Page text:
In Wilson’s paintings, the horizon hugs the bottom of the canvas, giving way above to the full play of light and color that is the true subject of her work. Even with the specificity of time, place, climate, or season conveyed by her titles (End of Winter Water Mill, Midnight: Foggy Moon, Rain: Heavy at Times), the paintings transcend the particular to intimate the universal. Jane Wilson will be long remembered for the power and grace of her art, palpable yet ineffable, that essentially reinvented the language of landscape painting in the late twentieth century.
Alicia G. Longwell is the Lewis B. and Dorothy Cullman Chief Curator of Art and Education at the Parrish Art Museum, Water Mill, New York, where she is organizing an exhibition for the fall of 2015 titled “Jane Freilicher and Jane Wilson: Seen and Unseen.”
Ricardo Porro, 2007. Still from the film Unfinished Spaces by Alysa Nahmias and Benjamin Murray.
“One had of course to be a nationalist, while trying to be a vanguardist at the same time. . . . It was something of a tall order, since all nationalism is founded on the cult of tradition, whereas vanguardism, by definition, implies a severance from tradition”
THE “NORMALIZATION” OF US-CUBA DIPLOMATIC RELATIONS will undoubtedly lead to more architectural tourism, ending the ignorance of Cuban architectural culture that exists in the US and revealing key episodes in the Caribbean nation’s history to foreign architects and scholars for the first time. In the late 1950s, a debate prevailed among the very talented group of young Cuban architects around the question: Should Architecture express the cultural values of the nation or should Architecture express the universal values of an international civilization?
Mario Romañach, Max Borges Recio, and Frank Martínez stand out among the larger of the two groups, which was committed to the rationalist or universal thesis. The nationalist side was taken by Ricardo Porro, with his ideas of Cubanidad and the need to assume a new national identity based on the prevalent Afro-Cuban culture, in opposition to the dominant Spanish colonial urban legacy. Porro’s essay “El Sentido de la Tradición” argued for an architecture rooted in indigenous Cuban culture and history—“una arquitectura negra”—a position influenced by the architecture of his master Eugenio Batista and also the paintings of Wifredo Lam, a Chinese-Cuban artist whom Porro had befriended in Paris in 1950 while studying at the Sorbonne in the Institute d’Urbanisme (the pioneer of Venezuelan modern architecture, Carlos Raúl Villanueva, had studied there, in 1937). In Paris, Porro became a Marxist, and this epiphany furthered his ambition to express in architecture a poetic synthesis of Lo Tropical and Cubanidad. He wished his architecture to be tectonic syncretism. While teaching in Caracas at the new Facultad de Arquitectura designed by Villanueva in 1957, he met two Italian architects, Vittorio Garatti and Roberto Gottardi, who had studied in Milan with Ernesto Rogers and were influenced by the rural vernacular architecture built throughout Italy that Giò Ponti published in the magazine Domus during the war-torn ’40s.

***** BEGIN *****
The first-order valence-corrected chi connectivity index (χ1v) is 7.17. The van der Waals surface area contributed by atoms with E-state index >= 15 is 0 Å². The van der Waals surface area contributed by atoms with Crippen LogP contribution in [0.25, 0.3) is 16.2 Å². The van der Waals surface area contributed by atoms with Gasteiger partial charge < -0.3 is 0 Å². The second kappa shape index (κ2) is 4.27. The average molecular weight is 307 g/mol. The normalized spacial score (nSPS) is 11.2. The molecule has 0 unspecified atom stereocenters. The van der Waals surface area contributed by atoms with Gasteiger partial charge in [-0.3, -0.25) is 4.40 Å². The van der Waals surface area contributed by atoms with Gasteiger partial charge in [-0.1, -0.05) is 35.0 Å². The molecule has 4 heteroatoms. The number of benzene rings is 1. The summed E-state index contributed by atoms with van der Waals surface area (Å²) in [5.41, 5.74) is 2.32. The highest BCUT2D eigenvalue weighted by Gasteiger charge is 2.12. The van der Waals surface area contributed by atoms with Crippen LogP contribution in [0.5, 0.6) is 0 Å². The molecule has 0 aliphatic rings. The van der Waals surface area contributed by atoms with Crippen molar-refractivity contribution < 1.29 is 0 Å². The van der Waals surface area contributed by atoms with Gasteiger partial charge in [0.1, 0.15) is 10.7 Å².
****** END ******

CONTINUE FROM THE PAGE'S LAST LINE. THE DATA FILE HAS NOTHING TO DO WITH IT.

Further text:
Porro began his career during the booming economy of the ’40s and ’50s in Havana. He belonged to the second generation of modern architects there who had the opportunity to build as soon as they graduated, along with such peers as Clara Porset, Mario Romañach, Frank Martínez, Nicolás Quintana, Manuel Gutierrez, Rafael Portuondo, Gabriela Menéndez, Aquiles Capablanca, Max and Enrique Borges Recio, Jose Novoa, Pablo N. Perez, Mario González, and Hugo D’Acosta-Calheiros. At the same time, many foreign architects were practicing in Havana. Perhaps the most notorious building that emerged from a foreign practice during this era was the concrete-and-glass American Embassy, 1950–53, designed by Wallace Harrison and Max Abramovitz, architects of the CIA headquarters in Langley, Virginia. In 1953, this embassy was exhibited in “Architecture for the State Department” at the Museum of Modern Art. It was one of the first of a string of commissions given by the State Department to the best American architects.
Against this kind of “official” architecture, in his early houses Porro used curvilinear walls referencing the “Mambo Modernism”  prevalent in Cuba during the ’50s by way of Morris Lapidus or Oscar Niemeyer. This popular circular motif became the norm in the late ’50s. Frank Martínez’s brilliant project for the National Aquarium in Sibarimar, 1959, and his circular supermarkets built on the outskirts of Havana are the best examples of this moment in the city.
Although he left in 1958 to teach in Caracas, Porro returned to Cuba in January 1959, when he was assured of the success of the revolution. His dream job, to help build architecture in the spirit of the new, socialist Cuba, began in 1961, when Fidel Castro put him in charge of the design of a new campus for the national art schools, to be built on the grounds of the Havana Country Club in the western suburb of Cubanacán. The five schools were conceived during this romantic phase of Castro’s long regime, when the impossible and the fantastic seemed to become real possibilities for his political disciples, goals to be pursued for the inspiration of the very poor. Porro immediately recruited his Caracas colleagues, the Venice-born Gottardi and Milan-born Garatti. The three architects undertook the design and construction of five separate buildings for the art faculties—note that a school for architecture is missing from the program. Porro’s two schools, the fine arts school and the school for modern dance, advanced the idea that vernacular construction, using traditional reinforced concrete, brick, arches, vaults, and domes, would create an arquitectura negra (Black Architecture) capable of expressing a poesy of light and space yet built by the common laborer without the use of imported technology.